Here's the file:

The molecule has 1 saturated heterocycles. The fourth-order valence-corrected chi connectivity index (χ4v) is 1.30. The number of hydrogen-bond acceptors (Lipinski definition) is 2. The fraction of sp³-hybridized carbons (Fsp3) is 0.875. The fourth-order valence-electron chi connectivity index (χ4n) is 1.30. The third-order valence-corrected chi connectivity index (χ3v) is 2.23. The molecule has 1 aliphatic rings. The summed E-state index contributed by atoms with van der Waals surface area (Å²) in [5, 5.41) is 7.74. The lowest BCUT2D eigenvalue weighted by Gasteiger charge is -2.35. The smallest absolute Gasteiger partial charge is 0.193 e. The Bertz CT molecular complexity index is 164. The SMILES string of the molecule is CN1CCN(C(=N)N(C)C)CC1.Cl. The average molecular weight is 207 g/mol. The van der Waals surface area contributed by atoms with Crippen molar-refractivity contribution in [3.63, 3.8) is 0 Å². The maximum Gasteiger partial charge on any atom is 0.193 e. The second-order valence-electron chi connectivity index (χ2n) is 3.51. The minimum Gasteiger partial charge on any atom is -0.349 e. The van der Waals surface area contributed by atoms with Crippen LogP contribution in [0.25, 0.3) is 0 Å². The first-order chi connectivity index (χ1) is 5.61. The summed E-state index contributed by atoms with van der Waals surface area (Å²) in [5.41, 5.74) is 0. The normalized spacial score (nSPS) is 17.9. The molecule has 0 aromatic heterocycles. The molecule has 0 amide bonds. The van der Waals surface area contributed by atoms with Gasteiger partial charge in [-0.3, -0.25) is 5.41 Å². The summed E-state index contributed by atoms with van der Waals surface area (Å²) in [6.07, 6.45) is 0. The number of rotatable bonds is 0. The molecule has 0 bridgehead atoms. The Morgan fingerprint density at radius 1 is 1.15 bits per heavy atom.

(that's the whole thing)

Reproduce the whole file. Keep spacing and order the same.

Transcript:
The molecule has 1 saturated heterocycles. The fourth-order valence-corrected chi connectivity index (χ4v) is 1.30. The number of hydrogen-bond acceptors (Lipinski definition) is 2. The fraction of sp³-hybridized carbons (Fsp3) is 0.875. The fourth-order valence-electron chi connectivity index (χ4n) is 1.30. The third-order valence-corrected chi connectivity index (χ3v) is 2.23. The molecule has 1 aliphatic rings. The summed E-state index contributed by atoms with van der Waals surface area (Å²) in [5, 5.41) is 7.74. The lowest BCUT2D eigenvalue weighted by Gasteiger charge is -2.35. The smallest absolute Gasteiger partial charge is 0.193 e. The Bertz CT molecular complexity index is 164. The SMILES string of the molecule is CN1CCN(C(=N)N(C)C)CC1.Cl. The average molecular weight is 207 g/mol. The van der Waals surface area contributed by atoms with Crippen molar-refractivity contribution in [3.63, 3.8) is 0 Å². The maximum Gasteiger partial charge on any atom is 0.193 e. The second-order valence-electron chi connectivity index (χ2n) is 3.51. The minimum Gasteiger partial charge on any atom is -0.349 e. The van der Waals surface area contributed by atoms with Crippen LogP contribution in [0.25, 0.3) is 0 Å². The first-order chi connectivity index (χ1) is 5.61. The summed E-state index contributed by atoms with van der Waals surface area (Å²) in [5.41, 5.74) is 0. The normalized spacial score (nSPS) is 17.9. The molecule has 0 aromatic heterocycles. The molecule has 0 amide bonds. The van der Waals surface area contributed by atoms with Gasteiger partial charge in [-0.3, -0.25) is 5.41 Å². The summed E-state index contributed by atoms with van der Waals surface area (Å²) in [6.07, 6.45) is 0. The number of rotatable bonds is 0. The molecule has 0 bridgehead atoms. The Morgan fingerprint density at radius 1 is 1.15 bits per heavy atom.